What’s more shocking than this week’s breaking news about Jian Ghomeshi’s dismissal from CBC is the reality that, allegedly, upwards of 4 women are afraid to go on the record against him for fear of being shunned and attacked by Ghomeshi and Q fanatics.
Maybe he did it, maybe he didn’t, but a fear of being shunned by the public should never be a woman’s reason not to speak up, and the fact that thousands of people are already calling these women horrible people — before we know the facts — only reinforces the sentiment among many assaulted women that they should stay quiet to avoid public persecution, especially in high profile cases.
That is what we should all be talking about this week. I don’t yet know what he did or didn’t do, but I do know that, unrelated to this case, there are numerous instances of assault victims being crucified online for speaking out against male aggressors. Time will tell if Jian was “smeared,” so let’s wait and see. But time has already shown us why so many women keep quiet about cases just like this one.
Recently, a friend confided in me that she found herself in a similar position. Initially, things were consensual, until the man became violent and did things against her will. She chose not to go public or to the police.
Initially, hurt and outraged on her behalf, I regretfully told her what I thought she should do, as if I had any right to tell her how to deal with this.
“That’s why I didn’t want to tell you, or anyone,” she said. “I don’t want the general public commenting on how I should deal with my emotional duress, and the decisions I made, and what lines were and were not crossed.”
That’s when I saw the light: even with our best intentions, I, we, most of us, still don’t know how to address the issue that women are keeping silent about sexual assault because of our judgements on them for speaking up about it, or even, for not speaking up about it.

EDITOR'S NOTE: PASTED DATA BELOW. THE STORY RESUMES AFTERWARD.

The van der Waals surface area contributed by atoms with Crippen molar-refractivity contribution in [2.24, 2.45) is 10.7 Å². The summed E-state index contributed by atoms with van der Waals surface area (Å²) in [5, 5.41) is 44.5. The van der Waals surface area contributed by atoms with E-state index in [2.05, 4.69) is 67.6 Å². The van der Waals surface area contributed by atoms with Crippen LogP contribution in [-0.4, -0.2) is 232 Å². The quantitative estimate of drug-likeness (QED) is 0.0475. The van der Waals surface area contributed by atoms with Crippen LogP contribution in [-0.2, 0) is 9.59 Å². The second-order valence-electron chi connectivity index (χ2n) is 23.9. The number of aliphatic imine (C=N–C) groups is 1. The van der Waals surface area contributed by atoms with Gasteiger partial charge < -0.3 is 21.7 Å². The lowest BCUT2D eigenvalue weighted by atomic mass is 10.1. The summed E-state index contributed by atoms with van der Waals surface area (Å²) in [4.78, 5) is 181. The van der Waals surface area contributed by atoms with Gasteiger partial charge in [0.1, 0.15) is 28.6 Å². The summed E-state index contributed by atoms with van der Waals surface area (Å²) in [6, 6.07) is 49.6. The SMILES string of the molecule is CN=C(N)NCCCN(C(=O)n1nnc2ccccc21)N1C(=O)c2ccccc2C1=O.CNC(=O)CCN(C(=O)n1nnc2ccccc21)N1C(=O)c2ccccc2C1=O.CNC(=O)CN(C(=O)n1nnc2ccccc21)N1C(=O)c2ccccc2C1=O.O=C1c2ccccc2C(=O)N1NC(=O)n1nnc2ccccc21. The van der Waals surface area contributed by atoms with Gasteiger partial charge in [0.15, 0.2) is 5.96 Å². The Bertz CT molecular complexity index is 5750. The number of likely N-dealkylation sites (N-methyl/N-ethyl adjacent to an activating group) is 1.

Until we definitively know whether Jian is a creep, or a man smeared at the height of his career, his guilt isn’t the bigger story here. The bigger story is that the 4 women making the allegations will not go on the record, because we the public already have the audacity to tell them how to feel about what’s happened to them, and even worse, what their actions did to a man who might indeed have assaulted them. Had we waited until a trial to judge these women, maybe they wouldn’t be rightfully citing fear of public harassment as their reason for not going on the record.
To be clear, since some people are questioning the article’s motives, this is not a stance on Jian’s guilt or innocence, but a piece on victim silence, and how, even if the people accusing Jian are lying, women are seeing the consequence of speaking out about assault It’s a piece about what we can do to lessen victim silence, and if Jian is the stand-up guy we want to believe he is, he would agree with this sentiment. But this article, if you read it how it was intended to to read, isn’t even about Jian.